# Class Information

• Lecturer.
Andrew Melatos
• Lecture Hours.
Tuesday and Thursday, 2.00-3.30 pm in 9 Lewis Hall.
• Discussion Sections.
101: Monday 3-4 pm in 11 Campbell Hall
103: Monday 4-5 pm in 11 Campbell Hall
102: Wednesday 2-3 pm in 643 Campbell Hall
104: Wednesday 3-4 pm in 643 Campbell Hall
• Required Textbook.
Shu F. H., 1982, The Physical Universe: An Introduction to Astronomy, University Science Books, Mill Valley.
• Units.
4 units for Astro 7A. 4 units for Astro 7B.

# Aim of the Course

The aim of the course is to show you how gravity interacts with matter and radiation to create the dazzling variety of astronomical objects and environments that we see, from the small (our Solar System) to the large (the Universe).

The emphasis of the course is on the physics of astronomy. As far as possible, we start from physical principles and show how they manifest themselves in the sky. We try to avoid making an inventory of astronomical objects and explaining how each object works in turn. Apart from anything else, there are a lot of different objects in astronomy, and it is hard to keep track of them this way!

The course aims to foster quantitative as well as qualitative understanding. However, the calculations we do are a means to an end, not an end in themselves. Usually, we will be satisfied with order-of-magnitude estimates -- an important skill for anyone from a practising astrophysicist to an ecologist to an investment banker. Sometimes, when the physics is more subtle, we will turn to a rigorous calculation, but always for a system that is clean enough to allow an elegant, instructive analysis.

# Prerequisites

Physics 7A and 7B. Math 1A and 1B. In addition, Astro 7A (Fall) is strongly recommended as a prerequisite for Astro 7B (Spring).

I will assume that

• you are proficient in algebra and geometry (vectors, trigonometry);
• you are comfortable with basic calculus (differentiation and integration of functions of one variable);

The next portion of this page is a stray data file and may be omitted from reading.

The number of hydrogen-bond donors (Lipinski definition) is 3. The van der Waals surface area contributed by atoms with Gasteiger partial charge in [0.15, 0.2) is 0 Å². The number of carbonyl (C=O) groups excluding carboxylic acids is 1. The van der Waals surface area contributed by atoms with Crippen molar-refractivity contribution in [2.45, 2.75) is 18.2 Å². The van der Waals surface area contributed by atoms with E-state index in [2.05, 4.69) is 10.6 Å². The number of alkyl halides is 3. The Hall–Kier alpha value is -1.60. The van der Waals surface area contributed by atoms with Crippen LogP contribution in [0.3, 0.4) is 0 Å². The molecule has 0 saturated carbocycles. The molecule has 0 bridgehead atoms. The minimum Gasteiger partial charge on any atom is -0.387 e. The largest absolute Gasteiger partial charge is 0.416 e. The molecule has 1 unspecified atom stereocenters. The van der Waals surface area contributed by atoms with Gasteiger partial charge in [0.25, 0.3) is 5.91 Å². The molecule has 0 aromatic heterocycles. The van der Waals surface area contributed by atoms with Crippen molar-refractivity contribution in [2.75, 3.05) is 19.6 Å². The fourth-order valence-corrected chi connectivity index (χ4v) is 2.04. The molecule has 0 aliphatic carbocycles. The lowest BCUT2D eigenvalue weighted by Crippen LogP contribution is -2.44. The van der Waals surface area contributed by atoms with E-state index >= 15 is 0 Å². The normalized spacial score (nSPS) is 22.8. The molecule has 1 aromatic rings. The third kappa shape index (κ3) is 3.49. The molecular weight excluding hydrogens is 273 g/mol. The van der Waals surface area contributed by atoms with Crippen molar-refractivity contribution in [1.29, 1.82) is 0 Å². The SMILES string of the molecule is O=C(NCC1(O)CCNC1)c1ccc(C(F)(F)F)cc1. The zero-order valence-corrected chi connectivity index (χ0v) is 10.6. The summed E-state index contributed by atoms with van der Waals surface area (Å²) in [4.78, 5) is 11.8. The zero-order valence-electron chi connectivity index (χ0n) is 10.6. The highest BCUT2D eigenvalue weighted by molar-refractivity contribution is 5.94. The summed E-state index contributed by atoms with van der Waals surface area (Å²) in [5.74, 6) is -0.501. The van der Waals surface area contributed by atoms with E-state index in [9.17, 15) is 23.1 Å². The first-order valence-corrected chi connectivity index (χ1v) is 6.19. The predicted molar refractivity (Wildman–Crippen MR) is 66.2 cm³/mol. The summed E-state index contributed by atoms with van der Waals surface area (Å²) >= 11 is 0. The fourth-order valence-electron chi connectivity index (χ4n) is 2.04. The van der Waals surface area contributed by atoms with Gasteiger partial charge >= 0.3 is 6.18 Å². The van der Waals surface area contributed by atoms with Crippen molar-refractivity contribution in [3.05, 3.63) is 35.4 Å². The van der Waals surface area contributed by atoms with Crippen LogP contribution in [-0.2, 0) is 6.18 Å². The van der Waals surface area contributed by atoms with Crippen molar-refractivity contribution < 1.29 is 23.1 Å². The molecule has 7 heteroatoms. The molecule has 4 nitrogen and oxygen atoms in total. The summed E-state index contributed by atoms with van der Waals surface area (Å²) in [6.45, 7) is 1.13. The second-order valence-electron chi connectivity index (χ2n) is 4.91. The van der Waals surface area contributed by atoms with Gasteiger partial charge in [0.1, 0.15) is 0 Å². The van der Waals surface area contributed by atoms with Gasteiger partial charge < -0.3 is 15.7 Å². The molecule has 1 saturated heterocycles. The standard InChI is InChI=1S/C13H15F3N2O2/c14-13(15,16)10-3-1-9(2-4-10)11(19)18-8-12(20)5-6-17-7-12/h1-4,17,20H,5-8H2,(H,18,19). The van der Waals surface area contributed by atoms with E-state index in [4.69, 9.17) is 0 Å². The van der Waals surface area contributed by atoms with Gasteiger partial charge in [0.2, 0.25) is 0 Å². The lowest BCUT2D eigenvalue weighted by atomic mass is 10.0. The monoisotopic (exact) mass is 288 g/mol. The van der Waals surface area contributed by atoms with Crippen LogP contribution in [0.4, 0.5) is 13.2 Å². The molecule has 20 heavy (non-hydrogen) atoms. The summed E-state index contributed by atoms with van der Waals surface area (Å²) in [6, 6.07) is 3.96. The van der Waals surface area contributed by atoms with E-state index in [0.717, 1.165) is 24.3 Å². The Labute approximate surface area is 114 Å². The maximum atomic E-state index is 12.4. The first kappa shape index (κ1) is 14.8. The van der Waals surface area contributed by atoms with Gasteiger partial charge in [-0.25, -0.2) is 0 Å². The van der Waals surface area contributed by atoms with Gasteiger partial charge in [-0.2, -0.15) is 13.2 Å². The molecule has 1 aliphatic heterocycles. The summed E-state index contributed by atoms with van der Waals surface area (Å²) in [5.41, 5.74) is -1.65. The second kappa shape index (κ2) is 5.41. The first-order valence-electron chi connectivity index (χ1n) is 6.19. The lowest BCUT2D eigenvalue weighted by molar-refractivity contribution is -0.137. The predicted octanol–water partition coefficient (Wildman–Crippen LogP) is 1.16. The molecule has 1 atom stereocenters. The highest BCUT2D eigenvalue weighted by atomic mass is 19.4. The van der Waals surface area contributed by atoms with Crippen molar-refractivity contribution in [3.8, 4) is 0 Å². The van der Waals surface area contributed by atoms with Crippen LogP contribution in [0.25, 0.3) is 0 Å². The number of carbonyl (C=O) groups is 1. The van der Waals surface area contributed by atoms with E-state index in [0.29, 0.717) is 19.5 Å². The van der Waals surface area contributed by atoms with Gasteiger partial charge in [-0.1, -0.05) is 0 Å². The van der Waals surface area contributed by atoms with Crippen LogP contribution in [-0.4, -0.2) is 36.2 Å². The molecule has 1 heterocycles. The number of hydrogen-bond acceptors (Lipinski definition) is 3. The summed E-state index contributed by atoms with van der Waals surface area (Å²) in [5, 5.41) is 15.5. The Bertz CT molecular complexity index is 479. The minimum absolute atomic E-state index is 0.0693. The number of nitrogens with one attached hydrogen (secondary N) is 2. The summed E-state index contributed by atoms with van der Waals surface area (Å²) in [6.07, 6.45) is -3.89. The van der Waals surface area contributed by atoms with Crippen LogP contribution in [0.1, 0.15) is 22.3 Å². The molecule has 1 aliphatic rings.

• you have taken a course (somewhere!) in introductory physics, i.e. mechanics, waves, electromagnetism, optics, thermodynamics;
• you remember the very basics of your high-school chemistry.
If any of these things does not apply to you, please arrange to see me as soon as possible. Also, see me if you do not have access to a computer for Web surfing.

I know that people come to the course from different backgrounds. Rest assured that everything new will be explained fully in lectures. Even some of the things you should already know will be reviewed, albeit briefly, and you will have the chance to develop your understanding through frequent homework problems. However, you must please tell me or the GSIs right away if we assume knowledge you do not have, or if you are becoming lost generally, so that we can help before it is too late.

# Supplementary General Texts

On closed reserve.
• Zeilik M., Gregory S. A., 1998, Introductory Astronomy and Astrophysics, Fourth Edition, Saunders College Publishing, Fort Worth.
• Kaufmann W. J., Comins N. F., 1996, Discovering the Universe, Fourth Edition, W. H. Freeman, New York. (See also http://www.whfreeman.com/ASTRONOMY/MASTER.HTM).
• Pasachoff J. M., 1998, Astronomy: From the Earth to the Universe, Fifth Edition, Saunders College Publishing, Fort Worth.
• Sears F. W., Zemansky M. W., Young H. D., 1987, University Physics, Seventh Edition, Addison Wesley, Reading.